All about angina

Variant angina nearly always happens while you are at rest. It doesn’t follow physical exertion or emotional stress. Attacks may be very painful and usually happen between midnight and 8 a.m.

Atypical angina is a vague chest discomfort, shortness of breath, fatigue, nausea, back or neck pain or burning indigestion, instead of the more usual pain. Women are more likely to experience this type of angina.

Angina is diagnosed through both a medical history and a series of tests to examine the cardiovascular system. This can include angiography (examination of the arteries using dye and x-rays), an electrocardiogram (ECG/ EKG; measurement of the electrical activity in the heart), an echocardiogram (ultrasound of the heart), stress test (monitoring of the heart during exercise), and other tests.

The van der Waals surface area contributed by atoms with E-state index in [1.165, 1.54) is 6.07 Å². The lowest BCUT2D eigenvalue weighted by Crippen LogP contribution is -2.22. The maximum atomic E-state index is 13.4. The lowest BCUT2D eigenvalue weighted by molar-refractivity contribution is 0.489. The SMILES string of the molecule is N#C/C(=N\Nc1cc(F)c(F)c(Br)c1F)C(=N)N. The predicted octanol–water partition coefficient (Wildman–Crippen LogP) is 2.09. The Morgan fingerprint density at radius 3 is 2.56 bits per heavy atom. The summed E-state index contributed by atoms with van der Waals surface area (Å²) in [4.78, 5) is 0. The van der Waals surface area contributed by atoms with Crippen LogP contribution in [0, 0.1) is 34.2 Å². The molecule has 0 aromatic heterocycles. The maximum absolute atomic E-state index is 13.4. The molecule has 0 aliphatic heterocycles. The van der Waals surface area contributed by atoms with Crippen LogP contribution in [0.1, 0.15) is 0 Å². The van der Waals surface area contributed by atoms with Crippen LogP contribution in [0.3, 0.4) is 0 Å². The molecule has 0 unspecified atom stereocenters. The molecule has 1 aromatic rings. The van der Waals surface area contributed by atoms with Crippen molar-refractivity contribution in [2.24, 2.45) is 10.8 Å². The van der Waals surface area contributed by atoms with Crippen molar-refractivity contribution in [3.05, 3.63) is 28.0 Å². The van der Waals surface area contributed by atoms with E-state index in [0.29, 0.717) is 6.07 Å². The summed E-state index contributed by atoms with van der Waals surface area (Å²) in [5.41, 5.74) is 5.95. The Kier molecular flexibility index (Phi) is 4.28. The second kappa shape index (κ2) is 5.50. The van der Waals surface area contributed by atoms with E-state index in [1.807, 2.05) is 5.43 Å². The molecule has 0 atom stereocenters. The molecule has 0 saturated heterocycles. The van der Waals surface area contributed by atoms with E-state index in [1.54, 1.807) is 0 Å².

Lifestyle changes are key. Physical activity (with your doctor’s approval) is important, as is control of risk factors: high blood pressure, diabetes, and high cholesterol. A healthy diet, no smoking, and limiting alcohol use and reducing stress also will help to play a role.

Medication is also used to treat angina. Many of us are familiar with nitroglycerin as a treatment during an attack, but other medications may be prescribed: anti-platelets, beta blockers, and calcium channel blockers.

Angina can also be treated surgically by widening or bypassing the narrowed artery to increase the blood flow to your heart.

Angina is not a death sentence, but it is a warning that it is time to take your heart’s health very seriously.

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